Dear Pakistani friend (not naming you because I want you to be safe),
The past fortnight has been difficult for us Indian citizens. While all lives matter, lives of those that are there in the line of fire because of our safety matter a little more. And their lives were snatched away because your state sat quietly and watched terrorists grow.
Today the fault lines are out in the open. And your Facebook post has made me cry. I will not pretend and downplay my patriotism. I love my country above all. But my dear friend I love you too.
We had bonded over the most unexpected common platform, a television show that has ended almost five years ago. But friendships and sisterhood did not end. Maybe that forum fell apart and we got busy with our lives, but the bond still remained sacred and strong.
You had taken this technically challenged friend under your wing. When my first book was launched, you had shared an original tune with me and also made a book trailer for me. You can never be the enemy my friend.
Not you, not the common Pakistani that worries for the safety of their loved ones; you are not my enemy. You are not the enemy of my country. I remember the pictures from the Peshawar school attack. I remember the young boy who was the only survivor in his class.
I also remember that day when you were unable to reach the man you love and were worried for his safety or how you vented out at not having uninterrupted power supply. That hot day in the month of April when I had got into an argument with the forum members, it was you who had stood by me, had taken a stand.
So you or a common Pakistani is not my enemy, nor the enemy of my people.
You say we laughed and cried together. We still want to do that. But for that to happen, my friend we need more participation from your side. In 2011, I had lamented and written an article on the 26/11 attacks and not just you, lot of other Pakistani readers had shared my grief.
Some had suggested this should reach the people in Delhi so that they make sure Kasab is dead. Remember the occasions when you we talked about our shared history, talked about our freedom movement and vented against the then common enemy the British.
We sang the same songs; you shared stories of Ramadan, while I shared stories of Durga Puja. For two days 14th-15th August we along with other members of the forum wished each other Happy Independence day.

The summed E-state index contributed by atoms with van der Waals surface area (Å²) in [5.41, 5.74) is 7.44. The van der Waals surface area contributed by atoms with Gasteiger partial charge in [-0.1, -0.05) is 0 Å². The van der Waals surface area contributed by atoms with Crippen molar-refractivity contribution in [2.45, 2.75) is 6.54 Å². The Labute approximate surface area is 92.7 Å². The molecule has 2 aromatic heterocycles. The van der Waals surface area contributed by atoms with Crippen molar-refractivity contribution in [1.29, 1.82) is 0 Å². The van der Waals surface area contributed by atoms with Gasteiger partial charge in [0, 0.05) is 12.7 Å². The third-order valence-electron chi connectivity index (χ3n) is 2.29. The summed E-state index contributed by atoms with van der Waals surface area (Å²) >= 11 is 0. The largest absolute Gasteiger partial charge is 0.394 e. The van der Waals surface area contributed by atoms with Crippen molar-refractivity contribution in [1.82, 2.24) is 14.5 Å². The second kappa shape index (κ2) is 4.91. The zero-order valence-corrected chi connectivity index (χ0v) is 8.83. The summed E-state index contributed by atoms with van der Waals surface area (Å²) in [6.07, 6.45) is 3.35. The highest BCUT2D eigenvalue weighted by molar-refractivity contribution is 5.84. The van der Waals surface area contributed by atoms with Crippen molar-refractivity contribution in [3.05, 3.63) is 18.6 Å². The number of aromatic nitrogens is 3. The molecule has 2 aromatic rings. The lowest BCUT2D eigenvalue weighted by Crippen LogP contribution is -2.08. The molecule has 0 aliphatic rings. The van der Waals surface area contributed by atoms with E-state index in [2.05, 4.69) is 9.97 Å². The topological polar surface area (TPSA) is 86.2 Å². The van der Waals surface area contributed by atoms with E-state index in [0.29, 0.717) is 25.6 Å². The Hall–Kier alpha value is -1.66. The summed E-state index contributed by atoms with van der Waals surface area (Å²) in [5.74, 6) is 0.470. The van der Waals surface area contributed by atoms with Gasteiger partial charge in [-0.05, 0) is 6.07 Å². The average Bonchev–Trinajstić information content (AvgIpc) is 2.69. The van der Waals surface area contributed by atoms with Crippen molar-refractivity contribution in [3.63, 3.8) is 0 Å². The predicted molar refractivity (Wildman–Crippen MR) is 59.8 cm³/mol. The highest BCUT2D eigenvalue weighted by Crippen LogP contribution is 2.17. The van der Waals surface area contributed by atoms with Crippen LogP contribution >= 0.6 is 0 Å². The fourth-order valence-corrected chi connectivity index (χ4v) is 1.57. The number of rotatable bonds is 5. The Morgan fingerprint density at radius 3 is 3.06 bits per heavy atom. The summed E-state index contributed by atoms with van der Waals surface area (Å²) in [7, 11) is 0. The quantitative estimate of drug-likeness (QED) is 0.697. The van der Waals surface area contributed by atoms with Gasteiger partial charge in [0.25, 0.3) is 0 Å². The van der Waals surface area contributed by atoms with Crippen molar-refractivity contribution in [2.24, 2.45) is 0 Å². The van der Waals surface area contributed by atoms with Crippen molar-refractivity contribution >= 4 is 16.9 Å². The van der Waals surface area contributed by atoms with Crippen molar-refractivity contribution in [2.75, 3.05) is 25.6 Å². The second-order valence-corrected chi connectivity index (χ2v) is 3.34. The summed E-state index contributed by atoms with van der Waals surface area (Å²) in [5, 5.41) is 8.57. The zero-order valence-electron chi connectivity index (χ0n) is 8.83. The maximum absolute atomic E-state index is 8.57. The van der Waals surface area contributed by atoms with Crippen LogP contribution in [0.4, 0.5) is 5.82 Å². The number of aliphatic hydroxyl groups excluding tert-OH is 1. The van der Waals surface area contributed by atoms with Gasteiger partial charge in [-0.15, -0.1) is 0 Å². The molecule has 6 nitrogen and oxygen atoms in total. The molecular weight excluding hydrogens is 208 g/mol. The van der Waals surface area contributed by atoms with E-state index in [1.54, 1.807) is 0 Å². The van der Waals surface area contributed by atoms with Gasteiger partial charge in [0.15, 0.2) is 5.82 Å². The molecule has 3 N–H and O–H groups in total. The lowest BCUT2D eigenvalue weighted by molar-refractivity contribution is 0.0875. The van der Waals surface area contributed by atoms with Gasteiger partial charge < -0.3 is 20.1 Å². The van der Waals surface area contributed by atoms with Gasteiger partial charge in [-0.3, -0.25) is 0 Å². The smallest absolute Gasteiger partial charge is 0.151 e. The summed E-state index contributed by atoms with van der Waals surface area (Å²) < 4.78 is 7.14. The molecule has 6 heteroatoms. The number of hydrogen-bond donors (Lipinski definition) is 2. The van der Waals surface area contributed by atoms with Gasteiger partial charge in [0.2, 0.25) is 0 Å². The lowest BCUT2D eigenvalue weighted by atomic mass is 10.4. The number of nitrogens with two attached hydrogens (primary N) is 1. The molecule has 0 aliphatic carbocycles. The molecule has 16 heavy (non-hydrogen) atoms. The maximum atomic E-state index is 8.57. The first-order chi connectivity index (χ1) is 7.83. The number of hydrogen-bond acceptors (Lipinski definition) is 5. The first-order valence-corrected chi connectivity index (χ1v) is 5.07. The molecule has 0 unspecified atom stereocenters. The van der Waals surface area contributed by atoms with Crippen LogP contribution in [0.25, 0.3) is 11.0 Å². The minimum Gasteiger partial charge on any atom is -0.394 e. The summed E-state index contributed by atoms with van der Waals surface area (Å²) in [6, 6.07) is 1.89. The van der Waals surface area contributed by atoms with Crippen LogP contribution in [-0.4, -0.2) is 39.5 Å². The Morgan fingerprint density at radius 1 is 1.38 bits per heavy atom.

There were ceasefires, there were violations and yet we chose to criticize together.
We mourned the Gulshan-e-Iqbal Park massacre earlier this year; Indian Netizens on social media were shocked at Qandeel Baloch’s and Amjad Sabri’s murder. And I am sure you were also disturbed at unfortunate things happening in my country and are also upset with the Uri attack.
You asked if war is the only solution. No my friend it isn’t. Even as I write, hungry kids go to sleep in your country and mine, a woman fights to save her honor. War with guns and bullets is not what we need.
The power lies with you. The power lies in your anger. Peshawar or Gulshan-e-Iqbal angered you. The presence of Laden on your soil angered you. Then why don’t you share your anger with more people?
My countrymen and I are baffled at the tweets coming from your side. Is it so difficult to differentiate between a war against terrorism and hatred? Your people say they are the worst affected by terror. Then shouldn’t we together rejoice for what our army has done?
I am not blaming you. I am waiting for more Pakistanis to come forward and be my friend. And by friend I do not mean those that wear makeup, say a few dialogs, earn in INR and then refuse to mourn the death of our soldiers.
By friend I mean those with whom I and many other Indian Citizens will be able to grow with shared history, food, culture and our common war against terror.
I write this letter to you, to remind you I am still your friend. I also write this letter to reach more friends like you. The war against terror is much higher that politics. We do not need to know what your government is saying.
They are in denial and maybe you can stop another Peshawar, another Gulshan-e-Iqbal Park another Pathankot, another 26/11. Scream, grieve, show your wrath; but end these terror camps.
What have you achieved?
What have we achieved?
No my dear friend. There is no jingoism involved here. There is no glory in war. Ask the families of those nineteen men that died in Uri. Ask those parents that lost their kids in Peshawar. They will tell you what terror feels like.
Your artists chose to remain silent and it is not their presence on Indian soil that has hurt or angered us. It is their silence. Silence is consent. Silence is ignoring the pain of bleeding Indian Nationals.
I hope the common Pakistani will not remain silent. It is not between me and you, not between Indian Citizens and Pakistanis. Yes we still love to defeat you in the World Cup but for the commoner the war is limited to that level.
This is between humanity and terror. It is your choice my friend. You have the power to write. Write, offend, question. That is what art is for. Don’t let your silence kill more of your own.
Our soldier from the 37 Rashtriya Rifles, Chandu Chavan is just twenty-two and is now in Pakistani captivity. Our government will work to get him back. But I expect more from the Pakistani citizen.
Would the commoner in Pakistan take to social media and demand his release?
Write poems for his freedom?
His grandmother has died of shock. Chandu is on duty. He is not a terrorist. He is not a Fidayeen. He deserves freedom. He should not be another Sarbjit. Would you fight for him? Would the idea of ‘people to people contact’ win at least once?
We will laugh and cry together again. Someday when you will speak up, someday when you will condemn, we will win this battle together. Till then take care my friend.
Your friend from India.